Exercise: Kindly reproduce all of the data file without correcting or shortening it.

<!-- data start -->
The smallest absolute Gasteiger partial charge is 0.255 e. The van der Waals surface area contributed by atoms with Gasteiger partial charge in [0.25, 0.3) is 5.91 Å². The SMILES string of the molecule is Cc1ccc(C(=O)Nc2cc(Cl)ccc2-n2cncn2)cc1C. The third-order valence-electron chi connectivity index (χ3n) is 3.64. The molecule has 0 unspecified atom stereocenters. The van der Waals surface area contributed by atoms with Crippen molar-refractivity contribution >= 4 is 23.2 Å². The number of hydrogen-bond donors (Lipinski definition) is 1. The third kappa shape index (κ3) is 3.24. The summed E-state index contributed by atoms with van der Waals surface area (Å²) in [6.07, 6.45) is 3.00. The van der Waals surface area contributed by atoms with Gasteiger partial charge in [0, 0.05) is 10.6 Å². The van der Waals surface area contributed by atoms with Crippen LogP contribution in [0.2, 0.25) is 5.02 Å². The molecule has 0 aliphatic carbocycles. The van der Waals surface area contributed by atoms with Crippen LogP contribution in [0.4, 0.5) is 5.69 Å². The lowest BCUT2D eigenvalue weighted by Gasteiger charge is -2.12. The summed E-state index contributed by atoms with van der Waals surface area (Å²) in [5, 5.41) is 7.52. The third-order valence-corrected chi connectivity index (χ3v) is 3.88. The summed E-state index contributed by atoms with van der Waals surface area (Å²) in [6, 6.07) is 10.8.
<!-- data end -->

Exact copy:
The smallest absolute Gasteiger partial charge is 0.255 e. The van der Waals surface area contributed by atoms with Gasteiger partial charge in [0.25, 0.3) is 5.91 Å². The SMILES string of the molecule is Cc1ccc(C(=O)Nc2cc(Cl)ccc2-n2cncn2)cc1C. The third-order valence-electron chi connectivity index (χ3n) is 3.64. The molecule has 0 unspecified atom stereocenters. The van der Waals surface area contributed by atoms with Crippen molar-refractivity contribution >= 4 is 23.2 Å². The number of hydrogen-bond donors (Lipinski definition) is 1. The third kappa shape index (κ3) is 3.24. The summed E-state index contributed by atoms with van der Waals surface area (Å²) in [6.07, 6.45) is 3.00. The van der Waals surface area contributed by atoms with Gasteiger partial charge in [0, 0.05) is 10.6 Å². The van der Waals surface area contributed by atoms with Crippen LogP contribution in [0.2, 0.25) is 5.02 Å². The molecule has 0 aliphatic carbocycles. The van der Waals surface area contributed by atoms with Crippen LogP contribution in [0.4, 0.5) is 5.69 Å². The lowest BCUT2D eigenvalue weighted by Gasteiger charge is -2.12. The summed E-state index contributed by atoms with van der Waals surface area (Å²) in [5, 5.41) is 7.52. The third-order valence-corrected chi connectivity index (χ3v) is 3.88. The summed E-state index contributed by atoms with van der Waals surface area (Å²) in [6, 6.07) is 10.8.